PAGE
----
If that particular mix of fact and fiction is comfortable for me, why do I find renting domestic wolves or war tourists who record their travails to be problematic? In a word, propaganda. So commonly associated with war that I immediately think of Hitler and his Minister of Propaganda—Goebbels.   The audiences of Nazi propaganda were multiple: the SS, Hitler Youth, the Allies. Triumph of Will is a gorgeous demonstration of fiction presented as fact, to speak nothing of the use of cinematography to capture an emotional response as well. 

From our current vantage point, the fictionalization of such a piece is amazingly evident, but in the midst of the war that was far from the viewers’ perspective. If we turn our attention to 1984 and the slogan “War is Peace,” we can see propaganda at work from the standpoint of fiction. Oceania, the society of Orwell’s novel, has been duped into believing many party slogans which appear so ludicrous on the surface as to be oxymoronic. 

And of course, no reader wants to be Winston. It is clear that even as free individuals, free readers, we would not choose the slavery of the characters in 1984. We watch as Winston, among others, creates the propaganda by re-writing history before our reading eyes. Ration numbers change, heroes become villains, no fact is safe from the Ministry of Truth. 

As a dystopian reader and writer, this is what I fear most: a government which hides the truth, whether in subtle ways or right out in the open. It’s not just animal documentaries that hide the truth about rented wolves in the fine print of the credits or war tourism which provides a lens onto the battlefield while masquerading as clear and just fighting, it’s also the labeling practices of the Grocery Manufacturer’s Association which are funding the anti-GMO-labeling initiatives cropping up in state after state.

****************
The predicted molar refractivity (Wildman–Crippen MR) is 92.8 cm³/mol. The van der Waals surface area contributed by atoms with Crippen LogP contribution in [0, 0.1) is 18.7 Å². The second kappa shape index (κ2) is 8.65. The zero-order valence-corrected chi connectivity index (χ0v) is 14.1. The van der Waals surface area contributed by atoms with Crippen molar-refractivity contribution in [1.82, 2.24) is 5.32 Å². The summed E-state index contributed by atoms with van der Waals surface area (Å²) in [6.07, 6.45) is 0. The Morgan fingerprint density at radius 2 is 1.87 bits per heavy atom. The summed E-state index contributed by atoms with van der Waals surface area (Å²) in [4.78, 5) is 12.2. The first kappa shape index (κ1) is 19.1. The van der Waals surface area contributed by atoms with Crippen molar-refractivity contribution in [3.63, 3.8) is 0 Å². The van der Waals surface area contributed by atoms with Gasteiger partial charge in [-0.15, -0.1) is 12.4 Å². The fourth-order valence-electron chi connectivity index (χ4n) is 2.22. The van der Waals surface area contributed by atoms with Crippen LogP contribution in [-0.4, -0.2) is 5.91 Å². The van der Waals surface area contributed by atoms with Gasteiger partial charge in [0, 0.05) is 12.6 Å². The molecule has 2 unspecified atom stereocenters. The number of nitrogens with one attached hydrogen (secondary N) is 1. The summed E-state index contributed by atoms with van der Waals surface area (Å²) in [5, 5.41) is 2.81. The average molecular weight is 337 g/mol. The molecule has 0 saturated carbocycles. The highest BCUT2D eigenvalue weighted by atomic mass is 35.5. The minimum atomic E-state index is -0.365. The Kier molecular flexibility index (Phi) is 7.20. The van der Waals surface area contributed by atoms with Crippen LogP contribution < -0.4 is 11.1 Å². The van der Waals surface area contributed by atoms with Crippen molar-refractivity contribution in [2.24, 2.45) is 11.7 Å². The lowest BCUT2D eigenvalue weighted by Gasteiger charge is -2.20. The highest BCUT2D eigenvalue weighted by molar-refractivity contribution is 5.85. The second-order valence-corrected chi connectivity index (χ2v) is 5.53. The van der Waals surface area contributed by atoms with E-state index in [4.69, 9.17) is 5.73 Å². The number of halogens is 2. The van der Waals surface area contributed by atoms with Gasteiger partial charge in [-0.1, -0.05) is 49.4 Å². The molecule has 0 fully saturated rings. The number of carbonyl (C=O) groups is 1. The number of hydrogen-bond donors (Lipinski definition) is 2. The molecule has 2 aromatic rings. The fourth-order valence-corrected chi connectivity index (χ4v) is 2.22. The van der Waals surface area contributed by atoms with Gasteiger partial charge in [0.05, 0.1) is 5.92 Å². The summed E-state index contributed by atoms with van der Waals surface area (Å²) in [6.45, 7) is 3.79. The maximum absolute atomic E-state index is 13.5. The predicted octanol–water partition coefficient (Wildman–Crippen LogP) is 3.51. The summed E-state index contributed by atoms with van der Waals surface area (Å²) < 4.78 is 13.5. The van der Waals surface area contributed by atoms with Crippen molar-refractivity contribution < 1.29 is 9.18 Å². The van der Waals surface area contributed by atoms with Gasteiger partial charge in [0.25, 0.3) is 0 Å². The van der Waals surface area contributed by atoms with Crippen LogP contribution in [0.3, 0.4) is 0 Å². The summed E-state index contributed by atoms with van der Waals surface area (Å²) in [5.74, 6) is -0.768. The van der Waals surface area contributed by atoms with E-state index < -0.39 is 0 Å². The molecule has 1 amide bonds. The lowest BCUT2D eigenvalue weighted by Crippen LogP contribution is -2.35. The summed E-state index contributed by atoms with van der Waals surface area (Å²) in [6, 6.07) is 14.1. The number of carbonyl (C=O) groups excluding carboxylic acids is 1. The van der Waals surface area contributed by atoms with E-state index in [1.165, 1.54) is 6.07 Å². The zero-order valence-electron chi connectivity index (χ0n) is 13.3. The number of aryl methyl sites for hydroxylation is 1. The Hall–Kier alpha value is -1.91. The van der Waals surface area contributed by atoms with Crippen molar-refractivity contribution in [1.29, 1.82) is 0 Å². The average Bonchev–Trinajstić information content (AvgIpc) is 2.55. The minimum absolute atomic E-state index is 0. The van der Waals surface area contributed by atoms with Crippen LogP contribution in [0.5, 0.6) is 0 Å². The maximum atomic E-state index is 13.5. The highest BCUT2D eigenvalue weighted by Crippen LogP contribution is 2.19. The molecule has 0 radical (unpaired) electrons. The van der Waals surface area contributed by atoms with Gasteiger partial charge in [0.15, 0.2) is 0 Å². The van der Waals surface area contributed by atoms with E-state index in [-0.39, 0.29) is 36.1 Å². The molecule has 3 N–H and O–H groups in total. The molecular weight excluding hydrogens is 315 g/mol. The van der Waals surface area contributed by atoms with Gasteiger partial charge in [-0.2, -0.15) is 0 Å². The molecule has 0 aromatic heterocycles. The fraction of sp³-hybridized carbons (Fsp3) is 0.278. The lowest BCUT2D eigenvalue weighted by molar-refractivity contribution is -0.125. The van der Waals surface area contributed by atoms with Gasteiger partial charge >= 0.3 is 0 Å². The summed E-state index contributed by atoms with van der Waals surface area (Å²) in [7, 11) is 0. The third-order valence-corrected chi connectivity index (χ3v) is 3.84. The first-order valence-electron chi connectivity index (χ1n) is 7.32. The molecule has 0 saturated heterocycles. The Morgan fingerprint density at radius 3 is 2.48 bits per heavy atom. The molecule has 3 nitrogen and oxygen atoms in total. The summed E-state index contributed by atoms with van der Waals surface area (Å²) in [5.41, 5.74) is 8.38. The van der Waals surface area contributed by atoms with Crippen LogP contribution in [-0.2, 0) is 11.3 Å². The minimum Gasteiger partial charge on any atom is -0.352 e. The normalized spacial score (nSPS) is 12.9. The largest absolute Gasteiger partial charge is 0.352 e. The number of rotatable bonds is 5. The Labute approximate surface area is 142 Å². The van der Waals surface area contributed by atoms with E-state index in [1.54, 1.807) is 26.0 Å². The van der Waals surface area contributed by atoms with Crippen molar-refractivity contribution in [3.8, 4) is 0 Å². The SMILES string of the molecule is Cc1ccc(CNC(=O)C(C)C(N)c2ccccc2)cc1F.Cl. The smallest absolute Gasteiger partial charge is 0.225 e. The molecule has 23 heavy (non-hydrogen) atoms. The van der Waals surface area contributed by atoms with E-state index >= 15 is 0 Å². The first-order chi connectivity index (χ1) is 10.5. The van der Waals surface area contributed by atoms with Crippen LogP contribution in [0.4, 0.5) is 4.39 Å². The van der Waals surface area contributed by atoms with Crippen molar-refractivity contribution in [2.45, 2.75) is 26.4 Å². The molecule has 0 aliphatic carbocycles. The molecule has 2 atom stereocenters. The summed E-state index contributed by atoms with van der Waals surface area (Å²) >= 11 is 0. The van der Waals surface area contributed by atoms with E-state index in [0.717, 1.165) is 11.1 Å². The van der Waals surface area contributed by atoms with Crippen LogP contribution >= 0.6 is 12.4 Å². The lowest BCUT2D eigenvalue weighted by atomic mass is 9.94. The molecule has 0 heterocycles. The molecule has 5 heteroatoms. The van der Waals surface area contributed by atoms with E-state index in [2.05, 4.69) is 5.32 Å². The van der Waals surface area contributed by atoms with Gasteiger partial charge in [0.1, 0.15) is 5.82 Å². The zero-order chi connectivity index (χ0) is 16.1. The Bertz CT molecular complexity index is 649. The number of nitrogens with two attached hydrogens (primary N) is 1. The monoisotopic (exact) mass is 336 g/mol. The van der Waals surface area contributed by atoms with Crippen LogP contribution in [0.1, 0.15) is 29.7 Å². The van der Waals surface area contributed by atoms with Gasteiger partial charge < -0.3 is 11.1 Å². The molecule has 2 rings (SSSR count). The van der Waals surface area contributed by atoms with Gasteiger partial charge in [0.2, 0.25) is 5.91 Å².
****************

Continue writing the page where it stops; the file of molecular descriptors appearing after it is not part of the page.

But it’s not just my inability to know what products contain what kinds of GMO’s that has me scared to eat food sold in US supermarkets, it’s also the FDA’s lack of standards when it comes to additives in general. That which is “Generally Recognized As Safe” or “GRAS” might be a fine standard if it weren’t for the corporate monetary incentive to rush to market rather than protect consumers. 

Of course, the conspiracy theorist in me would point to the number of former Monsanto execs who have ended up in government offices to show the collusion between Agri-Business, the FDA, and the EPA, but I’ll let you be the judge: check out the websites from Monsanto and one of many opponents.

For me there’s no question, the public lines between fact and fiction are blurred. In 2014 it’s hard to know what to believe. Maybe this doesn’t matter to you. Maybe it shouldn’t matter to me. I lived through 1984 in reality, but I don’t want to live through its fiction. After many years of thinking I should eat organic, I’m trying to actually do that—at least at home. I donate money to support GMO-labeling. War is not Peace; Freedom is not Slavery; this is not 1984.